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Page 1: A case of epidermal nevus syndrome

P8232A case of epidermal nevus syndrome

Anabella Pascucci, MD, UC Davis School of Medicine, Department ofDermatology, Sacramento, CA, United States; Nasim Fazel, MD, DDS, UC DavisSchool of Medicine, Department of Dermatology, Sacramento, CA, United States

Introduction: Epidermal nevus syndromes encompass a wide range of disorders.These syndromes consist of an epidermal nevus associated with underlying organinvolvement. There may be defects in the CNS, ocular, skeletal, renal, orcardiovascular systems. We describe a case of a newborn male with a linearepidermal nevus associated with neurologic and ocular abnormalities.

Case report: A newborn male was born at 40 weeks and 3 days via emergent C-section because of failure to progress. The mother had prenatal care and thepregnancy was uncomplicated. The baby’s mother is 17 years old and had amiscarriage at age 16. There is no known family history of genetic abnormalities. Thebaby was noted on initial examination to have a salmon/yellow velvety fairly welldemarcated plaque with associated alopecia on the vertex scalp that extendedlinearly down the right lateral frontal scalp and ended on the right medial eyebrow.He also had salmon/yellow firm papules on the right upper eyelid with an associatedright eye corneal opacity. Ophthalmology evaluation showed severe right-sidedanterior segment dysgenesis. Further work-up was significant for a negativenewborn screen and negative chromosomal microarray analysis. Skeletal surveywas negative. Renal ultrasound showed bilateral mild grade I hydronephrosis. BrainMRI showed nonobstructive culpocephaly with abnormalities of gray mattermigration and cortical development with leptomeningeal angiomatosis of the righthemisphere.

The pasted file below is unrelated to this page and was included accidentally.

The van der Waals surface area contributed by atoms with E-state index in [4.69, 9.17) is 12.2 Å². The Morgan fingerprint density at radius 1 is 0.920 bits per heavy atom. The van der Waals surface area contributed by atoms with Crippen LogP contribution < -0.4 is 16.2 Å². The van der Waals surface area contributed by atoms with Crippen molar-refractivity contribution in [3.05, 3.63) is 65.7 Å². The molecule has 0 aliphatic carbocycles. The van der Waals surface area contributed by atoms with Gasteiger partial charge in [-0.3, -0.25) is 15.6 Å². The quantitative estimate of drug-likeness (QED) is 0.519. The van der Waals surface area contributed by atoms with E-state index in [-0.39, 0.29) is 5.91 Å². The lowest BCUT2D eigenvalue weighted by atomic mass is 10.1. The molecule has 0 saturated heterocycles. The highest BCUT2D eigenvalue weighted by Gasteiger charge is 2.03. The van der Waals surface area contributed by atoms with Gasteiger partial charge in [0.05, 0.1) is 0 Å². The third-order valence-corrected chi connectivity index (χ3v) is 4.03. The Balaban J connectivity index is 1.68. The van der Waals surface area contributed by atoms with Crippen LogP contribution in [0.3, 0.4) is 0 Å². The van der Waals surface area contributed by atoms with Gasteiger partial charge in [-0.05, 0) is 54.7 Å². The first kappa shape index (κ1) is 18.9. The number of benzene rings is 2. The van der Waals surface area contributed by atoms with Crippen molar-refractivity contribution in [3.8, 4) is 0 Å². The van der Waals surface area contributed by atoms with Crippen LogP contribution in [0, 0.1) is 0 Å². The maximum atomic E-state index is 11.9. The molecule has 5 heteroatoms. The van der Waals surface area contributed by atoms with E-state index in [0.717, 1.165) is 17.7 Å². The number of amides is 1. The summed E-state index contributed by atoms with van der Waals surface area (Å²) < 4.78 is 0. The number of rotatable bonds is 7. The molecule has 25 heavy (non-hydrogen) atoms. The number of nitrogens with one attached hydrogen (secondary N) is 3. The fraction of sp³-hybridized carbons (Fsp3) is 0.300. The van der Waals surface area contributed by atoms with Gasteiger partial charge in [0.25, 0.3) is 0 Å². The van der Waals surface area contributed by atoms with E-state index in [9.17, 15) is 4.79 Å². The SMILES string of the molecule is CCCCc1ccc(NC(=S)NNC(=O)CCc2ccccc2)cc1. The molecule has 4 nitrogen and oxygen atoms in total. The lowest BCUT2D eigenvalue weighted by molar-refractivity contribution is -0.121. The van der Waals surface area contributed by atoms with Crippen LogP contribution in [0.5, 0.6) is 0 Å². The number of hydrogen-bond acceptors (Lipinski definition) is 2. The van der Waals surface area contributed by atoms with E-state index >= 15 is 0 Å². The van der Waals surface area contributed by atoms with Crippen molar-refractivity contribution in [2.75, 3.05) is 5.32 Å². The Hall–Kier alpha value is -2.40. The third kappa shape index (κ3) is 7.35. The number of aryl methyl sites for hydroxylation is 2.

Discussion: Epidermal nevus syndrome is a term used to describe the association ofan epidermal nevus with underlying systemic abnormalities. It is likely a catch allterm that includes many disorders. The main well defined syndromes areSchimmelpenning syndrome, phacomatosis pigmentokeratotica, nevus comedoni-cus syndrome, angora hair nevus syndrome, Becker nevus syndrome, Proteussyndrome, type 2 segmental Cowden disease, fibroblast growth factor receptor 3epidermal nevus syndrome, and CHILD syndrome. The male newborn in our casedoes not seem to fit the definition of any the previously described syndromes, butclearly has a related epidermal nevus syndrome. The clinical findings of a linearepidermal nevus following the lines of Blaschko on the right scalp and face withassociated right-sided brain anomalies and right eye abnormalities suggest a geneticdevelopmental defect.

AB142

cial support: None identified.

Commer

P8085Access to pediatric dermatology in California: A specialty in severeshortage

Alexander L. Fogel, Stanford University School of Medicine, Stanford, CA, UnitedStates; Joyce Teng, MD, PhD, Stanford University School of Medicine,Department of Dermatology, Division of Pediatric Dermatology, Stanford, CA,United States